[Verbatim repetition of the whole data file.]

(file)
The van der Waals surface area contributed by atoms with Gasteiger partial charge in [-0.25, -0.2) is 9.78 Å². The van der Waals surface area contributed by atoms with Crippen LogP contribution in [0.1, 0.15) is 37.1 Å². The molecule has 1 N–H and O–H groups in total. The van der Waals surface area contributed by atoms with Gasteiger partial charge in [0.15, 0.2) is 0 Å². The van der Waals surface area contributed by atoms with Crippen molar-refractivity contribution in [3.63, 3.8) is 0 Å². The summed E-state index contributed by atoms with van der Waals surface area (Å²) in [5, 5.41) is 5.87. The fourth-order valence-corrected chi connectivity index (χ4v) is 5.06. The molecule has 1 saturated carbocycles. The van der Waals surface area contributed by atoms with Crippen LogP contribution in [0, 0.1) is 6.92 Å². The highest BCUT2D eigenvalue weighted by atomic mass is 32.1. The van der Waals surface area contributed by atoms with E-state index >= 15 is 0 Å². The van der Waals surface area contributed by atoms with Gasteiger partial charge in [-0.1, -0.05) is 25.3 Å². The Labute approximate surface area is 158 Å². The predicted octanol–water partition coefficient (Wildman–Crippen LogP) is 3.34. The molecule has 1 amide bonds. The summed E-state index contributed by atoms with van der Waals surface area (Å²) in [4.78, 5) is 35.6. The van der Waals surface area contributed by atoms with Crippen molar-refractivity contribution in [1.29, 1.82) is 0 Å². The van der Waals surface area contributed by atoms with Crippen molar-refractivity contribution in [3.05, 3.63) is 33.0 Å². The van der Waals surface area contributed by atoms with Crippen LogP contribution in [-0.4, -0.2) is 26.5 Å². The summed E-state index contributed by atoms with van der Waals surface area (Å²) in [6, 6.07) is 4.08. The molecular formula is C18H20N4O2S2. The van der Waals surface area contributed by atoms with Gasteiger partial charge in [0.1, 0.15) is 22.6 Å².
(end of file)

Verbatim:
The van der Waals surface area contributed by atoms with Gasteiger partial charge in [-0.25, -0.2) is 9.78 Å². The van der Waals surface area contributed by atoms with Crippen LogP contribution in [0.1, 0.15) is 37.1 Å². The molecule has 1 N–H and O–H groups in total. The van der Waals surface area contributed by atoms with Gasteiger partial charge in [0.15, 0.2) is 0 Å². The van der Waals surface area contributed by atoms with Crippen molar-refractivity contribution in [3.63, 3.8) is 0 Å². The summed E-state index contributed by atoms with van der Waals surface area (Å²) in [5, 5.41) is 5.87. The fourth-order valence-corrected chi connectivity index (χ4v) is 5.06. The molecule has 1 saturated carbocycles. The van der Waals surface area contributed by atoms with Crippen LogP contribution in [0, 0.1) is 6.92 Å². The highest BCUT2D eigenvalue weighted by atomic mass is 32.1. The van der Waals surface area contributed by atoms with E-state index >= 15 is 0 Å². The van der Waals surface area contributed by atoms with Gasteiger partial charge in [-0.1, -0.05) is 25.3 Å². The Labute approximate surface area is 158 Å². The predicted octanol–water partition coefficient (Wildman–Crippen LogP) is 3.34. The molecule has 1 amide bonds. The summed E-state index contributed by atoms with van der Waals surface area (Å²) in [4.78, 5) is 35.6. The van der Waals surface area contributed by atoms with Crippen molar-refractivity contribution in [1.29, 1.82) is 0 Å². The van der Waals surface area contributed by atoms with Crippen molar-refractivity contribution in [3.05, 3.63) is 33.0 Å². The van der Waals surface area contributed by atoms with Crippen LogP contribution in [-0.4, -0.2) is 26.5 Å². The summed E-state index contributed by atoms with van der Waals surface area (Å²) in [6, 6.07) is 4.08. The molecular formula is C18H20N4O2S2. The van der Waals surface area contributed by atoms with Gasteiger partial charge in [0.1, 0.15) is 22.6 Å².